One of the classic issues that pop up when teams chronically don’t complete work they say they will, in the time they say they will is that they are taking too much work at once. Being somewhat hyperbolic, I liken it to eating a very large hamburger (for example) in one bite. Even if it is possible to shove the whole thing in, it would be painful to swallow. I have facilitated more than a few retrospectives that discussed taking on more work than is completable in a specific timebox. Several of the reasons that generally surface:
- The team does not make its own commitments. In this case, someone else commits for the team and their job is to just do it. This is commonly seen coupled with a command and control leadership structure. I also see this problem linked to “sell first and figure it out later” cultures. Teams that are not allowed to manage their own commitments CAN NOT BE AGILE.Potential Solutions: The organisation has to decide whether they really want to be agile or just want to use some of the techniques and practices. Assuming a desire to be agile, they must empower the teams to use approaches like yesterday’s weather, velocity (not my favourite), and throughput accounting to determine how much they can accept in any timebox. Another approach is to use kanban or Scrumban and only pull work into the team when there is capacity.
- The 110% commit. Somewhere someone is teaching project managers and pseudo-Scrum Masters that they should “facilitate” getting their teams to commit to 110% (or more) of what they do. I have heard this described as a rolling stretch goal. This a variant of someone else making commitments for a team. A team can occasionally stretch, but like any machine running beyond its means, it is a prescription for burnout and turnover. This fails the agile principle of a sustainable pace.Potential Solution: Adopt yesterday’s weather and throughput accounting approaches to plan how much work to commit to accomplishing. Exhorting team(s) to work hard (this is what the 110% commit is saying), look at how the work is being staffed and funded and get the right number of people involved.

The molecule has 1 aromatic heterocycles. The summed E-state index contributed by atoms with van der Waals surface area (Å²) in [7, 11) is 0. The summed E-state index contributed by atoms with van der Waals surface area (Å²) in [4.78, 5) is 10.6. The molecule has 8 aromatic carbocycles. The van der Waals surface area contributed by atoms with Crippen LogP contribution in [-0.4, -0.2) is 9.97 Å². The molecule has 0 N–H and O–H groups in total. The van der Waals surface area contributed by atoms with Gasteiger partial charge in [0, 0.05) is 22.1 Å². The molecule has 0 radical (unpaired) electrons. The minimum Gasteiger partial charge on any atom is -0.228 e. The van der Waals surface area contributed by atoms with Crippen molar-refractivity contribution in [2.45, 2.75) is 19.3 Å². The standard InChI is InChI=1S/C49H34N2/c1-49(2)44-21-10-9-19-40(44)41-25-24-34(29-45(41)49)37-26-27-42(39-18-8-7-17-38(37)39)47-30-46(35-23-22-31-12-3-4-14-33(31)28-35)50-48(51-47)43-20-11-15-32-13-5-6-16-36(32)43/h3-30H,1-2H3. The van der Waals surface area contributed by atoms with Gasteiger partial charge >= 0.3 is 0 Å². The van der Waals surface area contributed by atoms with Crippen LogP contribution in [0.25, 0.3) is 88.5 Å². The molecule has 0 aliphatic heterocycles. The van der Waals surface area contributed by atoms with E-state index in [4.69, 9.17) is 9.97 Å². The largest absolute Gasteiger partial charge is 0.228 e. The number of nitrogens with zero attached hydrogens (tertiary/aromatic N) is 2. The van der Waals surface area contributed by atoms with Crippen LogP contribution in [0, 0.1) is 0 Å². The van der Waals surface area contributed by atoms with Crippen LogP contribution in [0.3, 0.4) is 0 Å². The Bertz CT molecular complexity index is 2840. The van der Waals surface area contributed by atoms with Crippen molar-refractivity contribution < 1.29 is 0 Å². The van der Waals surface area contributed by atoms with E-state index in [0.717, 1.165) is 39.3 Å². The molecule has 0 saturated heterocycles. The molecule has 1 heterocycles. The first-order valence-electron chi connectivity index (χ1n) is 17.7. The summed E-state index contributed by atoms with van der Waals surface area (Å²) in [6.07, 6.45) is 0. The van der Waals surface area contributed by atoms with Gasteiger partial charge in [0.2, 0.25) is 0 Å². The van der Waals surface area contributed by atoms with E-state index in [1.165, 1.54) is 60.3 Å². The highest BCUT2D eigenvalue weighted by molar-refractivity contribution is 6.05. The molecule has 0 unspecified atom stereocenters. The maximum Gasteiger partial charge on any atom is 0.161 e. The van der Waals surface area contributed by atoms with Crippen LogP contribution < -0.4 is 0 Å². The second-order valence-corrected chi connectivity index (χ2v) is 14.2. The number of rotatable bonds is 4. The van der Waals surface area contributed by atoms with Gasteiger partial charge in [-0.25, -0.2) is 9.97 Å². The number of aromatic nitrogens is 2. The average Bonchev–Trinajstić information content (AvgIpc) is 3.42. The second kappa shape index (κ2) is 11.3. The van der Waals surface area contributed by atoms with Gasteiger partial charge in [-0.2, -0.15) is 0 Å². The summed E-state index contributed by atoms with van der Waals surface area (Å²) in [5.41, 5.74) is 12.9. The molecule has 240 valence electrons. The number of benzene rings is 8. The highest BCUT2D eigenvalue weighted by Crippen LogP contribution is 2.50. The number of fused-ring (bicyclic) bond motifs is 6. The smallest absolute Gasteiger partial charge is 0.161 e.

- A “yes” culture. In many organisations saying yes is equated to being a team player; one of those attributes we all covet at year-end reviews. Also, Anthony Mersino, a friend and colleague, points out that saying yes is a pain deferral strategy. All of which leads to the conclusion that it is easier to say yes and deal with potential negative consequences later when they will be easier to rationalise away.Potential Solution: Learn how to measure and show the impact of saying yes to everything on predictability and quality. Use your found measurement acumen to support gently saying no. Controlling what you say yes to will increase team (or organisation) delivery performance. In most circumstances, judiciously saying no yields more value to the organisation.
- Poor planning and its first cousin the “panic” culture. Planning is a core competency in all agile approaches. For example, Scrum has work refinement, daily Scrum, and sprint planning exercises. Another example, SAFe uses all the Scrum practices and adds several more planning events for Program Increments. No approach to business, whether agile, lean, or classic starts with the idea that we will wing work. Winging it often leads to panic as new work, demands, and things that go bump in the night appear out of nowhere screaming to be taken care of NOW. Note: winging it and panic often create a hero culture that is addictive.
Potential Solution: Like all cultural issues, solving this at the team level will be difficult. That said, begin by celebrating calm. Educate stakeholders and product owners on how to increase their planning horizon. Make sure you are using planning and refinement exercises (get coaching help). At an organisation level, start by educating leaders that even though heroes are great, they can get a lot more done using that same ingenuity to solve problems before they happen.
Teams taking on more work than they can get done is a reflection of more serious issues. If an organisation has this problem chronically, at the crux of the issue is the question of whether they want to be agile or say they do agile. It’s a mindset thing and requires decisions that have significant consequences on how you approach people and work.
About the Author
Thomas Cagley has more than 20 years of experience in the software industry, serving as a consultant since 1997. He was previously the Metrics Practice Manager at Software Productivity Research. Earlier, he held technical and managerial positions in different industries as a leader in software methods and metrics and QA. Thomas is a frequent speaker at metrics, quality and project management conferences. His areas of expertise encompass management experience in a wide variety of methods and metrics: Lean software development, Agile software development, quality integration, quality assurance and the application of the CMMI Institute’s Capability Maturity Model® Integration (CMMI) to achieve process improvements. Thomas blogs and podcasts on all things Agile at his blog: Software Process and Measurement.